Engineers at Sandia National Labs have developed a new fertilizer that can not be used as a chemical component in an explosive. The new fertilizer could have the potential to save lives while serving as a highly effective plant food.
Amonium Nitrate, is a compound found in most fertilizers. It’s an agricultural staple, but it’s also a commonly used ingredient in many improvised explosive devices from Oklahoma City to Afghanistan.
Kevin Fleming, a retired Sandia Engineer who’s trained US soldiers to avoid improvised explosive devices, says he's developed a new type of fertilizer by combining iron sulfate with amonium nitrate. He says it's just as good as traditional formulas, just without the explosive potential.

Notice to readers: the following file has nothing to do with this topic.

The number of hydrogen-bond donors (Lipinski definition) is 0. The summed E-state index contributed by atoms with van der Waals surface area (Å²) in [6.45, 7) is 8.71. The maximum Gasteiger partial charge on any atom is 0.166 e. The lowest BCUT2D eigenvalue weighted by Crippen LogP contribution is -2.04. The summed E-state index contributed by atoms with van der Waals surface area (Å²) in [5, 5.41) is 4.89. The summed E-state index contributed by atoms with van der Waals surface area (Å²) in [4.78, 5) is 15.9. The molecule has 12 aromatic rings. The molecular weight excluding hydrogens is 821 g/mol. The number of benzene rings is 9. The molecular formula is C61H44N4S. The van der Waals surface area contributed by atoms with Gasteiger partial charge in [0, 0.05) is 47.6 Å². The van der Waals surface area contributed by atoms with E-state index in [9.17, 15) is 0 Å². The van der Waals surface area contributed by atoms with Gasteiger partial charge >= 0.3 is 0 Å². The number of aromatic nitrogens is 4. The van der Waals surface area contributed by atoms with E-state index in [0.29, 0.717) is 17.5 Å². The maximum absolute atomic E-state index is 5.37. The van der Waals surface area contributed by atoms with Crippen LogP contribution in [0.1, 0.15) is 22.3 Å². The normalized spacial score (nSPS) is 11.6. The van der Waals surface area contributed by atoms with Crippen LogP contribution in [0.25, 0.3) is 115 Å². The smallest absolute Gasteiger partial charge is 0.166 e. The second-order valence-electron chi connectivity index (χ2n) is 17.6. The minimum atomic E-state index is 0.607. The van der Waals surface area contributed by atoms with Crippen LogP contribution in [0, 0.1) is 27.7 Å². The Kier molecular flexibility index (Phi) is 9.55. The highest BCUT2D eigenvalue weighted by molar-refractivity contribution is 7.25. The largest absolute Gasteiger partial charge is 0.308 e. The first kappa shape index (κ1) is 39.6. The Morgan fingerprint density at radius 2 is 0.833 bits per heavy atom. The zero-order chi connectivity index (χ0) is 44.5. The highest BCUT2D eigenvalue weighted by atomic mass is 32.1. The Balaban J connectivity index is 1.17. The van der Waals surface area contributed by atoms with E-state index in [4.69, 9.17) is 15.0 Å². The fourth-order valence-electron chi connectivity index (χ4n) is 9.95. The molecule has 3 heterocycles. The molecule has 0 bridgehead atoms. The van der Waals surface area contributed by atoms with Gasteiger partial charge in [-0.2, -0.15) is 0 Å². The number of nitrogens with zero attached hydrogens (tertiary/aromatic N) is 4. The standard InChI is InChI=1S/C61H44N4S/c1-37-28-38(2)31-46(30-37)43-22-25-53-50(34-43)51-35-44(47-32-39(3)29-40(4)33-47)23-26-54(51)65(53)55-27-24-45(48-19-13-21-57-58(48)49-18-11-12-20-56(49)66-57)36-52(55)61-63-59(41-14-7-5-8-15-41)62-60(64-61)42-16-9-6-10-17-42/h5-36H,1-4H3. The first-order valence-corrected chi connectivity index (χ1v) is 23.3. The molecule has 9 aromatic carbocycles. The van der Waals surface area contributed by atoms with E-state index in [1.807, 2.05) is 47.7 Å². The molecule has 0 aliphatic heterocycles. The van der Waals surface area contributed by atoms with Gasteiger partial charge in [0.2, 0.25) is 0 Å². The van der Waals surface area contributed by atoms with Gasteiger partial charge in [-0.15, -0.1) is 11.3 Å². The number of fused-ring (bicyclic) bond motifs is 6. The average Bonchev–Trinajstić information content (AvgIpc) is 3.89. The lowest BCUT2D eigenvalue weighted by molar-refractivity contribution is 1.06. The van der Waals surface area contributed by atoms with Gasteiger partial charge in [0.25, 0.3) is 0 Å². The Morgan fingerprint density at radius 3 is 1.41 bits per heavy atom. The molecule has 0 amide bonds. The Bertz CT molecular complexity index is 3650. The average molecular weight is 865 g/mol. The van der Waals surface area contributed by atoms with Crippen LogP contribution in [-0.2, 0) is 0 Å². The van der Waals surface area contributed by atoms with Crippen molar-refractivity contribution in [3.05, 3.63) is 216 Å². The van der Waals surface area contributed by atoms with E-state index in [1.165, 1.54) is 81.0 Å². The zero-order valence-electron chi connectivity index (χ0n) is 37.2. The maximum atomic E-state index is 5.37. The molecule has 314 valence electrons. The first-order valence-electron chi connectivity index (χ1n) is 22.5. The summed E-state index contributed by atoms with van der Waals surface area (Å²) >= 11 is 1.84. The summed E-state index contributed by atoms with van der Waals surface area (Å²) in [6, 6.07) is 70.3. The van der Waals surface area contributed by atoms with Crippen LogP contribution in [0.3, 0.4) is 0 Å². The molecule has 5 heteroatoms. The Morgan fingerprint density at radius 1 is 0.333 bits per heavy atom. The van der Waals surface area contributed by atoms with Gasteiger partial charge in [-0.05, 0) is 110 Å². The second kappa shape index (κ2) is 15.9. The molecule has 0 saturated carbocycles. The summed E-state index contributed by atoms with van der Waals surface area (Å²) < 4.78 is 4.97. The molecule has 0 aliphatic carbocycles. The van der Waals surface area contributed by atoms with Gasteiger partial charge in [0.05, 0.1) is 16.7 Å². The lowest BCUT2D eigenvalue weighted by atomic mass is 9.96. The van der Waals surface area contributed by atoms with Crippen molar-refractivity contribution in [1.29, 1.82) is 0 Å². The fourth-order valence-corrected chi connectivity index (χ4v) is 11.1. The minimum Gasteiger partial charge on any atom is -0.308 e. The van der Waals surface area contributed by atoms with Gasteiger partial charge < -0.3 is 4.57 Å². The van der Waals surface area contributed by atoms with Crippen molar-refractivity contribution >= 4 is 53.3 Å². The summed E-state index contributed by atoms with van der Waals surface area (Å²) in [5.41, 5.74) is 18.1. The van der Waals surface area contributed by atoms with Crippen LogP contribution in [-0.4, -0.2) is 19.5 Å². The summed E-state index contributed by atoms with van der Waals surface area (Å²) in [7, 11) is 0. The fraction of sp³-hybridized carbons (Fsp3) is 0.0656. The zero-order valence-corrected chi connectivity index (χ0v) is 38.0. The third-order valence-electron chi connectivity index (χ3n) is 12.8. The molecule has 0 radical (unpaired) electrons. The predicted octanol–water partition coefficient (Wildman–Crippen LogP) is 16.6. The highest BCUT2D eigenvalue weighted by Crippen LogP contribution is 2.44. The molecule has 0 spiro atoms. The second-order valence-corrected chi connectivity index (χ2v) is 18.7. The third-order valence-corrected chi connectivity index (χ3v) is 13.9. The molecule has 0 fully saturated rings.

"And I thought well, if you can make ammonium nitrate, I wonder if there’s a way that you can unmake ammonium nitrate. Kind of think of it as sort of a magnet holding them together, so they’re sort of susceptible for other chemicals to go in there and basically change it into something different, more specifically something that wouldn’t detonate."
For humanitarian reasons, Fleming says Sandia Labs has opted not to patent the formula, and does not anticipate marketing the product in the near future.